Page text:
September 11, 2014
Ilo Ilo – Singapore, 2013
In the beginning of Anthony Chen’s moving film Ilo Ilo, a young boy named Jiale (Jiale Koh) pretends his principal injured him in order to get out of trouble. The scene reminded me of the scene in Fight Club in which Edward Norton beats himself up in order to frame his boss. I mention this because while there’s nothing in the film to suggest that Jiale has seen Fight Club, it wouldn’t surprise me. This is a family swamped with work and dealing with so much stress that it is hard to imagine them having either the energy or the time to completely monitor what their child is watching.
The film is set in Singapore during the economic crisis of 1997. Had it been set in the late 1920s, the late 1970s, or the present day, it would still have worked, for the issues it tackles are both timely and timeless. In the film, the family matriarch, Hwee Leng Lim (Yan Yan Yeo), works for a company that seems to be letting people go at a record pace, and there’s no telling just who the next one will be. Making matters worse, early in the film, the woman’s husband, Teck (Tian Wen Chen), loses his job as a salesman after a rather disastrous sales pitch. And if that wasn’t stressful enough, the family is expecting a new addition soon. They clearly need help, especially given Jiale’s recent misdeeds, so Hwee Leng and Teck do the only thing they can think of: they hire a maid named Teresa from the Philippines. Under different circumstances, this is nothing out of the ordinary, simple the act of an affluent family whose jobs demand they be in other places. For this family, however, it seems like an act of desperation, an acknowledgement that they are powerless to solve their problems alone.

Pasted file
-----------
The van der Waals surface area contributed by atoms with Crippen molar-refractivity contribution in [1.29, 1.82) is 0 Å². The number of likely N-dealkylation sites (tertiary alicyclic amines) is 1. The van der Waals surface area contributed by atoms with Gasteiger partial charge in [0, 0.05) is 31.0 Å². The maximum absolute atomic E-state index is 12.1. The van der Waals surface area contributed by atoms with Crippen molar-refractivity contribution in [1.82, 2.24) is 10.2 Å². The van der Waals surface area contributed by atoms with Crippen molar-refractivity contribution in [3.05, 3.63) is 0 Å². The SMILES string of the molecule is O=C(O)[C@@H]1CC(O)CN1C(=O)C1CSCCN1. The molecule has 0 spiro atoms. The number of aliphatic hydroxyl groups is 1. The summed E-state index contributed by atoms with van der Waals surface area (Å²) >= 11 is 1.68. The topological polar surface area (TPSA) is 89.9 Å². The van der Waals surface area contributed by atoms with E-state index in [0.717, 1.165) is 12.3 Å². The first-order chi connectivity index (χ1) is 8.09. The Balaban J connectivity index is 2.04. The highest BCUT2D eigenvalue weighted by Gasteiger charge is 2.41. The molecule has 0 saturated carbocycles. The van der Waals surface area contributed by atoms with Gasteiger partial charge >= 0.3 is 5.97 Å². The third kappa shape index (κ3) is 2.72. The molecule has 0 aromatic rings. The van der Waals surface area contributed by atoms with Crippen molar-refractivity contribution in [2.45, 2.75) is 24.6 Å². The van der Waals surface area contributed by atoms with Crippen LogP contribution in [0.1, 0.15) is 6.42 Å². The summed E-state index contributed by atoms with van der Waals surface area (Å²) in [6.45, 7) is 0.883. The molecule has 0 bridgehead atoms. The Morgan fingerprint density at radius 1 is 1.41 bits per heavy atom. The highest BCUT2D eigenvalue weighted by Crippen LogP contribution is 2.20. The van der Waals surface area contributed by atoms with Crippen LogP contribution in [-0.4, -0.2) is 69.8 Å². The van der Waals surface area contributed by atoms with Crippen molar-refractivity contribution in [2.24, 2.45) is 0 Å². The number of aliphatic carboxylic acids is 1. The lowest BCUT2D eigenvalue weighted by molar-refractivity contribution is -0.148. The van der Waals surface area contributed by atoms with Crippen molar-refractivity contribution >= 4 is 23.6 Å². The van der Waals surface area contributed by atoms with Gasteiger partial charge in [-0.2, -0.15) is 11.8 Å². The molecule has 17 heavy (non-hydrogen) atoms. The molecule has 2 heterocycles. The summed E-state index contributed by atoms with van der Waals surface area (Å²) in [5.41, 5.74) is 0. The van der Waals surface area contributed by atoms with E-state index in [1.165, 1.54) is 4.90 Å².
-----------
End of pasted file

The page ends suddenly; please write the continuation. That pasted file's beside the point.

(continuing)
The film includes some ugly truths concerning the plight of migrant workers in Singapore. Shortly before Teresa’s arrival, we watch as Hwee Leng hides her valuables in a lock box, reflecting the stereotypes that some employers have of domestic help from abroad. Upon Teresa’s arrival, Hwee Leng upholds that most horrendous of employer practices: She demands Teresa’s passport – “In case she tries to run away,” she explains. The film also hints at the demands that are often made of people in Teresa’s unenviable position: being on the job 24-7, having very few days off, and being legally forbidden to supplement their incomes with second jobs. Their well-being is essentially in the hands of their employer, and there are suggestions that some employers use this to their advantage. Teresa isn’t even given her own room; instead, she sleeps on a pull-out attached to Jiale’s bed.
Ilo Ilo could easily have focused exclusively on the ebb and flow of Teresa’s relationship with Jiale, and the film would likely have worked rather well with such a limited center. However, Chen, who both directed and wrote the screenplay, has the good sense to extend the film’s scope. Not only is it about the family, but it also touches on the impact that economics can have on both society and a family in trouble. In one scene, Teresa is outside when a man suddenly jumps to his death. I half-expected the victim to be Teck, and when it wasn’t, I actually became worried that the next one would be. Teresa herself is a mother, and only economics would drive someone as decent as her to seek employment so far away from her child. Key moments in the film demonstrate the strain that she feels being so far away from her infant son. In fact, as Teresa and Jiale grow closer, she becomes his surrogate mother and he her surrogate son. At one point, Jiale even remarks that he prefers Teresa’s cooking, and to say Hwee Leng doesn’t take it well would be an understatement.